Maria Montessori is often referred to as “ahead of her time”. Born in Italy in 1870, Maria Montessori moved to Rome with her parents in 1875 at the age of five. Although her father, Alessandro, embraced traditional views of female education, it was the more liberal approach of her mother, Renilde Montessori, that encouraged Maria Montessori to explore her natural inclination to learn, regardless of the social restrictions placed on women in the male-dominated society of the day. In so doing, Renilde played an active role in her daughter’s upbringing, and indeed, the whole philosophy behind what is now known as the “Montessori Method.”
Studies in math, physics, natural sciences, biology and medicine led Maria Montessori to apply to the College of Medicine at the University of Rome, and she became the first female certified physician in Italy in 1896, graduating at the top of her class. In addition to her duties as a doctor, Maria Montessori conducted research work in psychiatric medicine and continued her education in philosophy, psychology and education. She was appointed professor of anthropology at the University of Rome in 1904.
Throughout, her interest in the development of children grew, first from her experience with disabled children and the deplorable state of their care at the time, then with mentally-challenged children in her care. As she learned from the work of others already accomplished in the area of early childhood education, her own theories evolved, embracing elements, ideas and methods of all disciplines she had studied.
In 1906, at the age of 36, Maria Montessori founded the first Casa dei Bambini, or “Children’s House” for children of the industrial revolution’s working-class in one of the city’s worst slum districts. With some 60 children in her care, Maria Montessori began their education by instructing the older children on how to help out with everyday chores. Sense materials that she had developed previously were introduced, and to her surprise, Montessori discovered how naturally young children adapted and enjoyed learning everyday tasks. The structure of work and constructive activity gave the children a sense of self-worth that they had never before experienced.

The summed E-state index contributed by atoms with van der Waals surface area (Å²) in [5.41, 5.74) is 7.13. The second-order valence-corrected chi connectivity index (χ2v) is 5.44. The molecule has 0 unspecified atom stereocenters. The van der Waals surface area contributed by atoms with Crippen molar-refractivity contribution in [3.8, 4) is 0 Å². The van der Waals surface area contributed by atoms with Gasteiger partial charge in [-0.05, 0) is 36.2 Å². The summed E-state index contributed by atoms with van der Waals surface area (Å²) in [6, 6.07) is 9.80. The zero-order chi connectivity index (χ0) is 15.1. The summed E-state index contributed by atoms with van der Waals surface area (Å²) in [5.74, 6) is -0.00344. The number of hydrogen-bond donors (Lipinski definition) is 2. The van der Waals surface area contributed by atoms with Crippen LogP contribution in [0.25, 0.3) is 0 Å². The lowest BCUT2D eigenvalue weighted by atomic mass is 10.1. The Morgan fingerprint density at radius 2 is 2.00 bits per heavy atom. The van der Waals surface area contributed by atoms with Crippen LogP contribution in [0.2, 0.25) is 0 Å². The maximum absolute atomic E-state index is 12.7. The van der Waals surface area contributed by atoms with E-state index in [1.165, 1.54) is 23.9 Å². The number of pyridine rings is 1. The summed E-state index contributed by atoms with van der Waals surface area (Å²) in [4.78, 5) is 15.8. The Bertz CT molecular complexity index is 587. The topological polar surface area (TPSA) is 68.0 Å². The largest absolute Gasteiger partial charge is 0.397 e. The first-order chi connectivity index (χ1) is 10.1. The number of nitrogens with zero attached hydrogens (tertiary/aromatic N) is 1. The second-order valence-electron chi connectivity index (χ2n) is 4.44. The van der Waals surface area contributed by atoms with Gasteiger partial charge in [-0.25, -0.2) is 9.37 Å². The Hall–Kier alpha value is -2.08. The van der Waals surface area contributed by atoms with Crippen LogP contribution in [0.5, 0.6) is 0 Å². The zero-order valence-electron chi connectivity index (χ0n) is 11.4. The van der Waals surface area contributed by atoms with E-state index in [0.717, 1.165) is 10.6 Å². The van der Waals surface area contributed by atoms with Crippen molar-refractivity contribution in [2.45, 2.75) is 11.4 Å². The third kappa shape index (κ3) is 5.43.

One of Dr. Maria Montessori’s first major hurdles was to show parents that their children were special and of great value. From this reverence for the individual beauty and potential grew the Montessori Method. Critical periods of early childhood development were identified through her observations, and the methodology evolved to address these periods with age-appropriate learning tools and activities. Further development of the methodology embraced what Montessori described as the “cosmic education” – where children would be given the environment and guidance to become the peacemakers of the future, existing in harmony with all living beings in a sustainable world.
From this time to her death in 1952, Maria Montessori continued her work, which became widely recognized and embraced throughout the United States, Europe, and India. She conducted and founded training courses on these continents, established a research institute in Spain, and developed Montessori Training Centers in the Netherlands and London.
Maria Montessori was a three-time nominee for the Nobel Peace Prize- in 1949, 1950, and 1951.